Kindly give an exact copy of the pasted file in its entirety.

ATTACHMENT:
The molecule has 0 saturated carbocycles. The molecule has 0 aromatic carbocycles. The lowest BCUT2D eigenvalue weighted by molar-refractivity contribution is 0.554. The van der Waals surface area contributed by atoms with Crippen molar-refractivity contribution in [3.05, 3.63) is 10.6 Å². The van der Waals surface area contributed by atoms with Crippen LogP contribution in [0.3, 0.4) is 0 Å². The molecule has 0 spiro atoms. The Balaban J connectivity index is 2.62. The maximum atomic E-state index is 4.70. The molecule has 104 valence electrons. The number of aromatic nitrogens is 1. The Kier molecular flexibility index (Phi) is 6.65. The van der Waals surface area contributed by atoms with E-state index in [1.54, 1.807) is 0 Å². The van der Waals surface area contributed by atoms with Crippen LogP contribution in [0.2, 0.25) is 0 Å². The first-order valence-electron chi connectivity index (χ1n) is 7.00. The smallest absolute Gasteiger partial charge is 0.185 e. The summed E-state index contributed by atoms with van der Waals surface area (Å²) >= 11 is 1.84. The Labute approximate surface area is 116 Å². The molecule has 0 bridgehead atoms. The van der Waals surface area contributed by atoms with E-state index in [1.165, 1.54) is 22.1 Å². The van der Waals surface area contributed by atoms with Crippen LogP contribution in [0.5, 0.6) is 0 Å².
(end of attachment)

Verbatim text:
The molecule has 0 saturated carbocycles. The molecule has 0 aromatic carbocycles. The lowest BCUT2D eigenvalue weighted by molar-refractivity contribution is 0.554. The van der Waals surface area contributed by atoms with Crippen molar-refractivity contribution in [3.05, 3.63) is 10.6 Å². The van der Waals surface area contributed by atoms with Crippen LogP contribution in [0.3, 0.4) is 0 Å². The molecule has 0 spiro atoms. The Balaban J connectivity index is 2.62. The maximum atomic E-state index is 4.70. The molecule has 104 valence electrons. The number of aromatic nitrogens is 1. The Kier molecular flexibility index (Phi) is 6.65. The van der Waals surface area contributed by atoms with E-state index in [1.54, 1.807) is 0 Å². The van der Waals surface area contributed by atoms with Crippen LogP contribution in [0.2, 0.25) is 0 Å². The first-order valence-electron chi connectivity index (χ1n) is 7.00. The smallest absolute Gasteiger partial charge is 0.185 e. The summed E-state index contributed by atoms with van der Waals surface area (Å²) >= 11 is 1.84. The Labute approximate surface area is 116 Å². The molecule has 0 bridgehead atoms. The van der Waals surface area contributed by atoms with E-state index in [1.165, 1.54) is 22.1 Å². The van der Waals surface area contributed by atoms with Crippen LogP contribution in [0.5, 0.6) is 0 Å².